On the whole, libraries are mostly publicly funded and their formation is rather institutionalised, but the story of this Ankara library is somewhat unusual. The whole story started with sanitation workers in Çankaya district of Turkey’s capital, who began collecting books that citizens were throwing away. Initially, they gathered a collection of 600 titles, but as soon as word spread about their initiative, people began donating books directly to them. The city’s sanitation department dedicated an old brick factory at its headquarters to host a library for these books. Initially, it served the sanitation workers and their families, but as more books were added, it was decided to open it to the public in 2017.
Currently, the collection consists of over 30,000 titles. It has a section of children’s books, scientific literature and books in English, French and German. Aside from the library, visitors can also play chess there or grab a cup of tea in a lounge and the university students come to read books as a group. The library is an example of a circular economy in action. Not only were the books destined to be thrown away, the furniture and artwork that decorates walls was also rescued from the trash.
The municipality has converted one of its garbage trucks into a mobile library
The sanitation worker’s initiative is still developing. Their vast book collection is now regularly donated to schools, educational programs and prisons in other districts of the capital. Additionally, the municipality has converted one of their garbage trucks into a mobile library with 2000 books, however, due to the pandemic it cannot be used. The creativity of these sanitation workers and their willingness to work together has found another outlet in the orchestra they established, in which, unsurprisingly, they play instruments made from up-cycled objects found in the trash.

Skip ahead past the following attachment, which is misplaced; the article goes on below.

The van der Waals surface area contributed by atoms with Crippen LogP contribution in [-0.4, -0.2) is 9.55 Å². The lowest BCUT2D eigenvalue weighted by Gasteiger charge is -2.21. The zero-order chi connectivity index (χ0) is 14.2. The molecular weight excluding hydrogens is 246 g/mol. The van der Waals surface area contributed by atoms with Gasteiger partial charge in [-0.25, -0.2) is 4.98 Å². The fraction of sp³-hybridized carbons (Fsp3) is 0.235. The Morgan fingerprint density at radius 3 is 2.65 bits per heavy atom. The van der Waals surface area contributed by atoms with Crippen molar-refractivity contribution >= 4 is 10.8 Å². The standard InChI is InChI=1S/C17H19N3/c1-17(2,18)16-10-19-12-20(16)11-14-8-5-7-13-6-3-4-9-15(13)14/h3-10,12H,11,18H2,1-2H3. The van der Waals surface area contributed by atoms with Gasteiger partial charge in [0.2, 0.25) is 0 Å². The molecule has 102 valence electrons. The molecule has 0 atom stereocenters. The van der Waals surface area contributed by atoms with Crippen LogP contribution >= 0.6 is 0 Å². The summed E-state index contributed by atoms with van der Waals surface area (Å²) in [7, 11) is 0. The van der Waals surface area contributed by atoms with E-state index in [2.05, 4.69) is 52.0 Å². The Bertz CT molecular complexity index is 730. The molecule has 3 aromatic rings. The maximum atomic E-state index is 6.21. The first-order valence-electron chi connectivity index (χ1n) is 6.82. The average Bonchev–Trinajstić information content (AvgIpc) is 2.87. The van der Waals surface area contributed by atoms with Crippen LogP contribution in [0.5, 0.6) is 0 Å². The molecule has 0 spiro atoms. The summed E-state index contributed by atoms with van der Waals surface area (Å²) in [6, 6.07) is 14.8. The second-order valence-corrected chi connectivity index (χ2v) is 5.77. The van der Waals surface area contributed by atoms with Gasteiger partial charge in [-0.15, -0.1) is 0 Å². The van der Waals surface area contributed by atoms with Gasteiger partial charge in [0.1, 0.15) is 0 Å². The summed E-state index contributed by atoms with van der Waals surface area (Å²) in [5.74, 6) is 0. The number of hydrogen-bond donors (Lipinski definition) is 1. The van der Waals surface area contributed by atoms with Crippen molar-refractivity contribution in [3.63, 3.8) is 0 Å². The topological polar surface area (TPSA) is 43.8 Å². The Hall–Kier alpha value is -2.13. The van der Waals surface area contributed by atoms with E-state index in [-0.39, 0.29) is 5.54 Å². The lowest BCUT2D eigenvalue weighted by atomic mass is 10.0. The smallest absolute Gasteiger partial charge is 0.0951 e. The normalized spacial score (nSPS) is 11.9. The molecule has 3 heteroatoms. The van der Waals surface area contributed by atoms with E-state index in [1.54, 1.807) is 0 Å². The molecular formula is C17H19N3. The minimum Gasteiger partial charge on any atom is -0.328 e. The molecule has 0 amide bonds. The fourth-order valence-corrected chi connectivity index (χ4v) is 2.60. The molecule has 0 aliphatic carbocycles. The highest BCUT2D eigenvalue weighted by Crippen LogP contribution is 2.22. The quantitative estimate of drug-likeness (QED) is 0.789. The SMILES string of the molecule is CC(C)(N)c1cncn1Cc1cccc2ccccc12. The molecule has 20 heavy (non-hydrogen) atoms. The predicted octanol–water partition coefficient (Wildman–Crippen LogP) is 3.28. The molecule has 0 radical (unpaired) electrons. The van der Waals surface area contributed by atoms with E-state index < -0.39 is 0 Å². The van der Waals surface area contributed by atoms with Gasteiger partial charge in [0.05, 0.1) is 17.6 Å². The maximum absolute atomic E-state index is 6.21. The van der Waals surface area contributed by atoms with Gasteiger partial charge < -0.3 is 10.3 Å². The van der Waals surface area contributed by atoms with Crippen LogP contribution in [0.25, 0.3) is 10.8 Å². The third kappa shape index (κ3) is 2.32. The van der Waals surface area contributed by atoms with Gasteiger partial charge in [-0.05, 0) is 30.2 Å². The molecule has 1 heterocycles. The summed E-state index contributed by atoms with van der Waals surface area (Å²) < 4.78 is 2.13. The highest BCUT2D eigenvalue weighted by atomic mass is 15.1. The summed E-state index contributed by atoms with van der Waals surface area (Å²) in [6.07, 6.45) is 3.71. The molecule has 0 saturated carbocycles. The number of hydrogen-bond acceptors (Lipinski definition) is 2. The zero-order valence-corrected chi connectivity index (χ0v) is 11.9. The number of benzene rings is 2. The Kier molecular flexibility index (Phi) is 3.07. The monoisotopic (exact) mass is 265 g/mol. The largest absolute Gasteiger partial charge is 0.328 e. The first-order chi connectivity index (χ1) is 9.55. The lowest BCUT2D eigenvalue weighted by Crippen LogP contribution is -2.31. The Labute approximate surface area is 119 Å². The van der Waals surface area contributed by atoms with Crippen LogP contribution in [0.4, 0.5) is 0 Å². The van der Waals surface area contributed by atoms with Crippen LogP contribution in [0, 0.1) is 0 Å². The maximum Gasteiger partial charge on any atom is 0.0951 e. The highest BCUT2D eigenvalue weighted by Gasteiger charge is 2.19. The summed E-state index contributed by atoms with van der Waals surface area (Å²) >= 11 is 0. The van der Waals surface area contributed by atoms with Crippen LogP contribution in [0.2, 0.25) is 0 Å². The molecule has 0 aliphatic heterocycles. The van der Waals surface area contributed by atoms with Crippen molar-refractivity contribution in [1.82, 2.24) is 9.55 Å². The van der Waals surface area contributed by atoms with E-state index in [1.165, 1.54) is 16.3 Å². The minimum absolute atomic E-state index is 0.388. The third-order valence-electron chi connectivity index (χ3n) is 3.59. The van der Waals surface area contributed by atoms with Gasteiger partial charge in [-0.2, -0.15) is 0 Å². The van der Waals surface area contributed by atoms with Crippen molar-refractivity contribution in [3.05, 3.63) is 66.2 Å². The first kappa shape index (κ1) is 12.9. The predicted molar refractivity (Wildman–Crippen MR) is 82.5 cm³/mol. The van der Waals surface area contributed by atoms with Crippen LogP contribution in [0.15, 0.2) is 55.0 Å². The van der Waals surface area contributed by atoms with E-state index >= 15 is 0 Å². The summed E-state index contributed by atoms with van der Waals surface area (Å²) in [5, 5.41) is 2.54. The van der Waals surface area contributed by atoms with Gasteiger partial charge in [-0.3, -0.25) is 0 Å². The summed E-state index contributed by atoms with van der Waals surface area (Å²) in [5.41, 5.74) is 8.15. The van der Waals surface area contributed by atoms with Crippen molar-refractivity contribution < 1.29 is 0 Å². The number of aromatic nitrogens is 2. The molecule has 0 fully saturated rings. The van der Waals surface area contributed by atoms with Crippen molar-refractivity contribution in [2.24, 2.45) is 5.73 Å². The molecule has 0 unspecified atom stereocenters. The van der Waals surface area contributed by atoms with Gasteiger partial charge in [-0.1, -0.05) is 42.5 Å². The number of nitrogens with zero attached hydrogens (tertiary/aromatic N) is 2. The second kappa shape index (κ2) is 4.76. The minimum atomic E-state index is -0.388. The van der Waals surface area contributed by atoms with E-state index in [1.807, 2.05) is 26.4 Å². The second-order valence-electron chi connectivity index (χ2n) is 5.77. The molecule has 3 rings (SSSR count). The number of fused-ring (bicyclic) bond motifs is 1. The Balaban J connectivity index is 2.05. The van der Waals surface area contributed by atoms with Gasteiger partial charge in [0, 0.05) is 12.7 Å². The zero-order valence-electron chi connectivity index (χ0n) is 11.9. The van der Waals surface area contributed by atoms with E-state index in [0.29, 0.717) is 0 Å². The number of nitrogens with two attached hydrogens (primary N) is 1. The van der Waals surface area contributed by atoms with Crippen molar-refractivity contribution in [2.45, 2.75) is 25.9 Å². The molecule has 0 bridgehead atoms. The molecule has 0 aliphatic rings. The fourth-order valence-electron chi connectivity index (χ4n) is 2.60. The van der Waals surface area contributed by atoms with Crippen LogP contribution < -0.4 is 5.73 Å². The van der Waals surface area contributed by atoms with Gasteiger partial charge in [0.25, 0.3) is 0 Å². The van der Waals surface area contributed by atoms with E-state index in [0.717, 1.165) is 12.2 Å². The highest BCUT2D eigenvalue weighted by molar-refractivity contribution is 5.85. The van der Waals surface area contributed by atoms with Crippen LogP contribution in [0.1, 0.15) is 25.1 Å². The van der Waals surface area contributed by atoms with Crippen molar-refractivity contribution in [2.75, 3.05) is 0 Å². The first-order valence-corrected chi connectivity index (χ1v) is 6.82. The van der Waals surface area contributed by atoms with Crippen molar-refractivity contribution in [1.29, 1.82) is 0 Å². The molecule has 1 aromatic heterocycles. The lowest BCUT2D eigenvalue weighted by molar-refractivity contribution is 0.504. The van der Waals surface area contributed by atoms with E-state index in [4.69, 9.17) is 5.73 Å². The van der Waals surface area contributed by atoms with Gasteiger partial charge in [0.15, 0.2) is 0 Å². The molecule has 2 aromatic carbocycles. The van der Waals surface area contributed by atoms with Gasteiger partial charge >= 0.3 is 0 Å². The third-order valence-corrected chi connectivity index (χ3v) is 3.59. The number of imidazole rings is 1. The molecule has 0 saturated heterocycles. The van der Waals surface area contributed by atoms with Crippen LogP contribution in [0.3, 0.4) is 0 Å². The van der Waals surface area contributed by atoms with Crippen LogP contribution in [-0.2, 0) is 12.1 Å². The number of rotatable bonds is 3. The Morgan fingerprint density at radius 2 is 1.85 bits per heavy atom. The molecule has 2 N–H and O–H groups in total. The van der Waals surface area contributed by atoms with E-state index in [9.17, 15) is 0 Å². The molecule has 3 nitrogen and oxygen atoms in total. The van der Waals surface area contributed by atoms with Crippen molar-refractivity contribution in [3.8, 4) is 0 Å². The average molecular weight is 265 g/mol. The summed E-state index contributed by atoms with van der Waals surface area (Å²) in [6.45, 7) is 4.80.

A similar grassroots initiative is led by José Alberto Gutiérrez. The former garbage collector from Bogotá, the capital of Colombia, has spent over 20 years collecting books discarded by residents during his night shifts. At that time, with 13 million inhabitants, Bogotá had only 19 public libraries. Gutiérrez together with his family created a home library called ‘La Fuerza de las Palabras’ which translates to ‘The Strength of Words’. As in Ankara, when residents noticed the garbage man’s initiative, they started donating books directly to Gutiérrez’s home library.
In the last 20 years, Jose Alberto Gutiérrez, called by locals a “lord of the books”, collected over 50,000 titles. They have amassed such a massive collection that they started to donate the books to poor neighbourhoods of Bogota and rural areas across Colombia. The books also go to demobilized Farc fighters and help them with re-socialization and preparing for new jobs. Additionally, part of the collection was donated to the indigenous community of Huitotacueimaní in the south of Colombia.
Both the library in Ankara and Bogota started by serving local communities. The Colombian library focused mainly on providing a safe place for children to spend time in and get help with homework. As Gutiérrez was laid off from his job at the sanitation company, his family’s next dream is to move their collection from 15 m2 at home to a real library building where, in addition to borrowing books, people will also be able to take part in recycling workshops. The Gutiérrez family’s efforts have already helped more than 22,000 fellow countrymen, and the Colombian book lover himself even became the protagonist of a children’s book — Digging for Words: José Alberto Gutiérrez and the Library He Built.
Two observations emerge from these stories. Firstly, even a large initiative can begin with the simple act of one wo/man. Secondly, these initiatives don’t always require a great number of funds to get started. Institutionally supported bottom-up initiatives can grow and become part of the social structure themselves with benefit to the entire city.